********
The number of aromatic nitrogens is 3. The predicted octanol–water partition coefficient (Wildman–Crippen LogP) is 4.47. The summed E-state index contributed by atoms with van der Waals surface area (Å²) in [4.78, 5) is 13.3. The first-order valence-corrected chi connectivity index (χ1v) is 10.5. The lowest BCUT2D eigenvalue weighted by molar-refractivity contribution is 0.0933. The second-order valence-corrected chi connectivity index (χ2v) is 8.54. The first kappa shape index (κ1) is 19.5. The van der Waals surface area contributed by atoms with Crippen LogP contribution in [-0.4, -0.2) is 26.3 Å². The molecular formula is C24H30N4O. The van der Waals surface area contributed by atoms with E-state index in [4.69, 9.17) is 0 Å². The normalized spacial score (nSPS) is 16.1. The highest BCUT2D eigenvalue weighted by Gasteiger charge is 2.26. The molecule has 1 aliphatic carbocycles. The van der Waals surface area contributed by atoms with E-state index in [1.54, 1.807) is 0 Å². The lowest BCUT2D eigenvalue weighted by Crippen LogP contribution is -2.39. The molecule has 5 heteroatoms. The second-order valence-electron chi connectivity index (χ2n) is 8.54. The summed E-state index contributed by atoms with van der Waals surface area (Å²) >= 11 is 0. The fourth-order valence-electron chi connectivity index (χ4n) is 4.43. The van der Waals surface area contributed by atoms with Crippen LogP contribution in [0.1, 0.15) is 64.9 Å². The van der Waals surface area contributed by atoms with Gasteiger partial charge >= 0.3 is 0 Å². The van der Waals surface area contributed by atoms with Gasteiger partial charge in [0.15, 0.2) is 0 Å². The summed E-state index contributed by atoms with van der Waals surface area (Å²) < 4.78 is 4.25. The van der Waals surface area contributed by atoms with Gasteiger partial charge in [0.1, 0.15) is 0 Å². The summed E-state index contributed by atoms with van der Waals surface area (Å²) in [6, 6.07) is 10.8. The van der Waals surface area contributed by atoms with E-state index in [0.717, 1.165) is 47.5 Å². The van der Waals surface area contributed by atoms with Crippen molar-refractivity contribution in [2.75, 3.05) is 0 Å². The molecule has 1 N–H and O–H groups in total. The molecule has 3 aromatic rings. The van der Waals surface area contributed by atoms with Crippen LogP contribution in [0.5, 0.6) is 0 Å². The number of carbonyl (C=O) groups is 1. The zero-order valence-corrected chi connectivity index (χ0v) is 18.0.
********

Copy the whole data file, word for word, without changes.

The number of aromatic nitrogens is 3. The predicted octanol–water partition coefficient (Wildman–Crippen LogP) is 4.47. The summed E-state index contributed by atoms with van der Waals surface area (Å²) in [4.78, 5) is 13.3. The first-order valence-corrected chi connectivity index (χ1v) is 10.5. The lowest BCUT2D eigenvalue weighted by molar-refractivity contribution is 0.0933. The second-order valence-corrected chi connectivity index (χ2v) is 8.54. The first kappa shape index (κ1) is 19.5. The van der Waals surface area contributed by atoms with Crippen LogP contribution in [-0.4, -0.2) is 26.3 Å². The molecular formula is C24H30N4O. The van der Waals surface area contributed by atoms with E-state index in [4.69, 9.17) is 0 Å². The normalized spacial score (nSPS) is 16.1. The highest BCUT2D eigenvalue weighted by Gasteiger charge is 2.26. The molecule has 1 aliphatic carbocycles. The van der Waals surface area contributed by atoms with E-state index in [1.54, 1.807) is 0 Å². The lowest BCUT2D eigenvalue weighted by Crippen LogP contribution is -2.39. The molecule has 5 heteroatoms. The second-order valence-electron chi connectivity index (χ2n) is 8.54. The summed E-state index contributed by atoms with van der Waals surface area (Å²) >= 11 is 0. The fourth-order valence-electron chi connectivity index (χ4n) is 4.43. The van der Waals surface area contributed by atoms with Crippen LogP contribution in [0.1, 0.15) is 64.9 Å². The van der Waals surface area contributed by atoms with Gasteiger partial charge >= 0.3 is 0 Å². The van der Waals surface area contributed by atoms with Gasteiger partial charge in [0.15, 0.2) is 0 Å². The summed E-state index contributed by atoms with van der Waals surface area (Å²) < 4.78 is 4.25. The van der Waals surface area contributed by atoms with Gasteiger partial charge in [0.1, 0.15) is 0 Å². The summed E-state index contributed by atoms with van der Waals surface area (Å²) in [6, 6.07) is 10.8. The van der Waals surface area contributed by atoms with E-state index in [0.717, 1.165) is 47.5 Å². The van der Waals surface area contributed by atoms with Crippen molar-refractivity contribution in [2.75, 3.05) is 0 Å². The molecule has 1 N–H and O–H groups in total. The molecule has 3 aromatic rings. The van der Waals surface area contributed by atoms with Crippen LogP contribution in [0.5, 0.6) is 0 Å². The number of carbonyl (C=O) groups is 1. The zero-order valence-corrected chi connectivity index (χ0v) is 18.0.